Plumbing The Depths: New Transmissions From The Outer Reaches
, October 5th, 2011 12:36
Scott McKeating takes another dive to the outer reaches, returning to reality with new transmissions on cassette from Astral Social Club, Hobo Sonn, Brian Lavelle and more
It’s always difficult to pin down what a particular Astral Social Club release sounds like, but Wheezy Paradise is a further turn of the screw, with the sound never sitting still in one place long enough to get a branding. To properly describe an ASC release you’d have to be taking furious shorthand on the music as it progresses/mutates, leaving you with sheets of manic scrawl. The solo technoweird project of ex-Vibracathedral Orchestra member Neil Campbell, this is the sound of several different genre electronic records being mixed in and out of each other. A mild bliss haywire of back and forth and inside out, Campbell unthreads electronica melodies and rhythms by feeling his way through the sound via twists of a dial and leaps of the mind. More of a midday jacuzzi thunderstorm than an aural bath, Wheezy Paradise is nudged in parts into an occasional violent squall. From the chaotic neon rivulets, notes sink away and the music is briefly, and intermittently, darker. Great whooshes of something illegal run like tributaries through a storm of Steve Hillage notes with a Reich attitude. Wheezy Paradise is a swamp of bird calls in the eye of the storm, with Campbell on the rudder.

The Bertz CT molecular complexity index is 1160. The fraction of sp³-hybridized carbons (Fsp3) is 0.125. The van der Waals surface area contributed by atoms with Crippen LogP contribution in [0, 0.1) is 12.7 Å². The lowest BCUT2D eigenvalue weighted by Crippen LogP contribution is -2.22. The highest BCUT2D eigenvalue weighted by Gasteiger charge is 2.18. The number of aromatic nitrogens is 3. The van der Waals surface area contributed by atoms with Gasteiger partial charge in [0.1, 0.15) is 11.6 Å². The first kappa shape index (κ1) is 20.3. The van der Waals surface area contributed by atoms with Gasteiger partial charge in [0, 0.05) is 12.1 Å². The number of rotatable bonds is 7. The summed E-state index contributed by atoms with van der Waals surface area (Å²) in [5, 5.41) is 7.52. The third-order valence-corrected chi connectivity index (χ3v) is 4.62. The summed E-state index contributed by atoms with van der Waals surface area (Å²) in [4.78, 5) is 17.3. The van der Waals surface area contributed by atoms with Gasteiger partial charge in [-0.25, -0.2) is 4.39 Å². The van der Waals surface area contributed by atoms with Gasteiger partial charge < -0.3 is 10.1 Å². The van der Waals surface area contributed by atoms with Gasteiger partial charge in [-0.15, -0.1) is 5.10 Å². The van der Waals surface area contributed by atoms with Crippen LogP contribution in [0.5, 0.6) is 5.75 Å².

Wheezy Paradise is available on cassette through Sonic Oyster Cassettes in an edition of 50.
Welcome to the sounds of the great scrape of the north, from various members of western Scotland's lo-fidelity crew. Usurper are joined by Muscletusk and Fordell Research Unit (and Adam Burnett, a 10 year old affiliate) for two sides of the kind of non-sensed improv that sends right-minded folk to their MPs to complain about arts council funding. Usurper & The Void works within a sound aesthetic based in house clearance objects and instruments-as-textures, and works within a field of experimental noise that should be entitled 'scuffling'. Whether they're making the sound of laminating floors in a steam train or the shifting spiky moving mass of extra limbs like some robotic insect, Usurper make it sound like they're dealing in the outskirts of the acoustic avant-garde at floor level - sounds moving from source to source in random patterns. Like untested cluster bombs, some bursting like miniature aural provocations and others letting out bathtime farts, Usurper are as able to generate the vividness of the slow burn of circuit boards as they are the duck call sound of stretched wood over feedback groan. Watch Usurper live here.
Usurper & The Void is available on cassette through Threshold Tapes in an edition of 50.